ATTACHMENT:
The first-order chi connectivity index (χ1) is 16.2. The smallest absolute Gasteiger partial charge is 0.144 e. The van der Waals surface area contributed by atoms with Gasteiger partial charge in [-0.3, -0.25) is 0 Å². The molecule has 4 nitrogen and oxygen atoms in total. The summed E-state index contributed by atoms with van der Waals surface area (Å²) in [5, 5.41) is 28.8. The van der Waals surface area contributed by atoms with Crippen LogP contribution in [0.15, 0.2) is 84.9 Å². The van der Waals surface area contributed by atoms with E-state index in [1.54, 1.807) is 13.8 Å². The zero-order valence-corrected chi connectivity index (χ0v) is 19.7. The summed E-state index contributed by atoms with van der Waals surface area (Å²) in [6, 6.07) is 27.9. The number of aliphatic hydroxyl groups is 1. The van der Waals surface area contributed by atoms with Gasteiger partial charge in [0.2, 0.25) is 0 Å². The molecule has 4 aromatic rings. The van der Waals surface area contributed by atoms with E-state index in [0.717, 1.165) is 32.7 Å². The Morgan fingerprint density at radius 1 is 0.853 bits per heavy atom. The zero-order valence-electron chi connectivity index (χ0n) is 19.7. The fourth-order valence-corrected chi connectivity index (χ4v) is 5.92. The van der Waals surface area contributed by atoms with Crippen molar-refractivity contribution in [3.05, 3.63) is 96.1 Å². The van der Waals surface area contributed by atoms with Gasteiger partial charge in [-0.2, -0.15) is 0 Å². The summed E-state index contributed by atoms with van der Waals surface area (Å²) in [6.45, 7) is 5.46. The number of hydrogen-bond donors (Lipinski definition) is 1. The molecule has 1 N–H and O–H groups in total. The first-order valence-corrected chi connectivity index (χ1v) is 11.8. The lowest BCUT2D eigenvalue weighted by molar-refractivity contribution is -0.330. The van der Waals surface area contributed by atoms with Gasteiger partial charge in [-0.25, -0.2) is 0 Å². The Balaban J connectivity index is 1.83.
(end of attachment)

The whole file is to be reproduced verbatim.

The first-order chi connectivity index (χ1) is 16.2. The smallest absolute Gasteiger partial charge is 0.144 e. The van der Waals surface area contributed by atoms with Gasteiger partial charge in [-0.3, -0.25) is 0 Å². The molecule has 4 nitrogen and oxygen atoms in total. The summed E-state index contributed by atoms with van der Waals surface area (Å²) in [5, 5.41) is 28.8. The van der Waals surface area contributed by atoms with Crippen LogP contribution in [0.15, 0.2) is 84.9 Å². The van der Waals surface area contributed by atoms with E-state index in [1.54, 1.807) is 13.8 Å². The zero-order valence-corrected chi connectivity index (χ0v) is 19.7. The summed E-state index contributed by atoms with van der Waals surface area (Å²) in [6, 6.07) is 27.9. The number of aliphatic hydroxyl groups is 1. The van der Waals surface area contributed by atoms with Gasteiger partial charge in [0.2, 0.25) is 0 Å². The molecule has 4 aromatic rings. The van der Waals surface area contributed by atoms with E-state index in [0.717, 1.165) is 32.7 Å². The Morgan fingerprint density at radius 1 is 0.853 bits per heavy atom. The zero-order valence-electron chi connectivity index (χ0n) is 19.7. The fourth-order valence-corrected chi connectivity index (χ4v) is 5.92. The van der Waals surface area contributed by atoms with Crippen molar-refractivity contribution in [3.05, 3.63) is 96.1 Å². The van der Waals surface area contributed by atoms with Gasteiger partial charge in [-0.2, -0.15) is 0 Å². The summed E-state index contributed by atoms with van der Waals surface area (Å²) in [6.45, 7) is 5.46. The number of hydrogen-bond donors (Lipinski definition) is 1. The molecule has 1 N–H and O–H groups in total. The first-order valence-corrected chi connectivity index (χ1v) is 11.8. The lowest BCUT2D eigenvalue weighted by molar-refractivity contribution is -0.330. The van der Waals surface area contributed by atoms with Gasteiger partial charge in [-0.25, -0.2) is 0 Å². The Balaban J connectivity index is 1.83.